Monolingualism in Research – probably you haven’t thought of it much (i hadn’t given it much thought either..)
Little has been done to assess the impact of monolingualism in science, let alone deal with it, but a session at the AAAS meeting in February at least laid out the issues. The participants in that panel have been kind enough to supply me with their slides, which can be accessed at http://www.the-scientist.com/languagebarrier.
Its no question that Web 2.0 is taking the internet to new frontiers never dreamed before.The Social networking phenomenon i.e. ‘Wisdom of crowds’ is definitely making its presence felt on the academic population.It all started with Social bookmarking for academics,which moved on to digg like research news portals and now ladies and gentlemen its Youtube time 🙂 Oh! no wait if the name YouTube strikes synonmously with ‘productivity sucker’ – then this ain’t that!
How about exchanging screencasts (videos) of your research methods and ideas to like minded audience? better yet, how about performing experiments and have them recorded and published with video and audio!! Or would you prefer to give a first person view of your research publication – that is interacting with your academic audience. Well all of the above are reality.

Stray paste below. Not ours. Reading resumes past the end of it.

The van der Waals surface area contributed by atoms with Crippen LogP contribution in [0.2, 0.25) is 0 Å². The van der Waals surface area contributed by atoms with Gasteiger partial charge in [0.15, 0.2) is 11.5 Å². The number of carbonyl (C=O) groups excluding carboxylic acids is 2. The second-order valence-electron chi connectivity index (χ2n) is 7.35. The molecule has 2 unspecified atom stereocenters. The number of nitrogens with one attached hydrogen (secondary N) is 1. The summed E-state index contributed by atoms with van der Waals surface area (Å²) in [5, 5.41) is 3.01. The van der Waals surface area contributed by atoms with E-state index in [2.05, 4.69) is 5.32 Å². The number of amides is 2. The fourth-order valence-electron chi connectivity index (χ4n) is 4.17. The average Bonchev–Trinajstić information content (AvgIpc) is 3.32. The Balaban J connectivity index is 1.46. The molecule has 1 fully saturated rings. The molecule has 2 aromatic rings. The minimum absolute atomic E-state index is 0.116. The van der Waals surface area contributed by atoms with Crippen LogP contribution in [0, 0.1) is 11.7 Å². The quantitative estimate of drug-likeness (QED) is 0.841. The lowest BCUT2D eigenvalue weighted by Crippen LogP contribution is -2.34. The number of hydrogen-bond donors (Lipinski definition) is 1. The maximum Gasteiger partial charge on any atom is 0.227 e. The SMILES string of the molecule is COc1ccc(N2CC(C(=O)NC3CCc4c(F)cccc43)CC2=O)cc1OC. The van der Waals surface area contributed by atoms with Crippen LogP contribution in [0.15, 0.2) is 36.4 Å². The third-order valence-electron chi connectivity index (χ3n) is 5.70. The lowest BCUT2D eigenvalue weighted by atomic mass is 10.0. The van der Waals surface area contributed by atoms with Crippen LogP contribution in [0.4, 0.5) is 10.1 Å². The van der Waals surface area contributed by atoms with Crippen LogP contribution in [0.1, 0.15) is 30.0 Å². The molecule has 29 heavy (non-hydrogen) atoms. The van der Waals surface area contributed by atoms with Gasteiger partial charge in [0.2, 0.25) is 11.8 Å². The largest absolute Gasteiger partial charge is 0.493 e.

What is Scivee all about? ofcourse you can read it here, but somehow i believe of the three Web 2.0 services Scivee holds greater prospects in terms of early acceptance and popularity.
(p.s. sorry about the picture 😦 )
The next service is JoVE ( Journal of Visualized Experiments)
For the first time, JoVE allows you to publish your experiments in all its dimensions, overcoming the inherent limitations of traditional print journals, thus adding a whole new quality to the communication of your experimental work and research results.
A very interesting idea, but i am not sure how useful/popular this would become! Would be interested in watching this medium.
A Welcome relief from YouTube and its clones!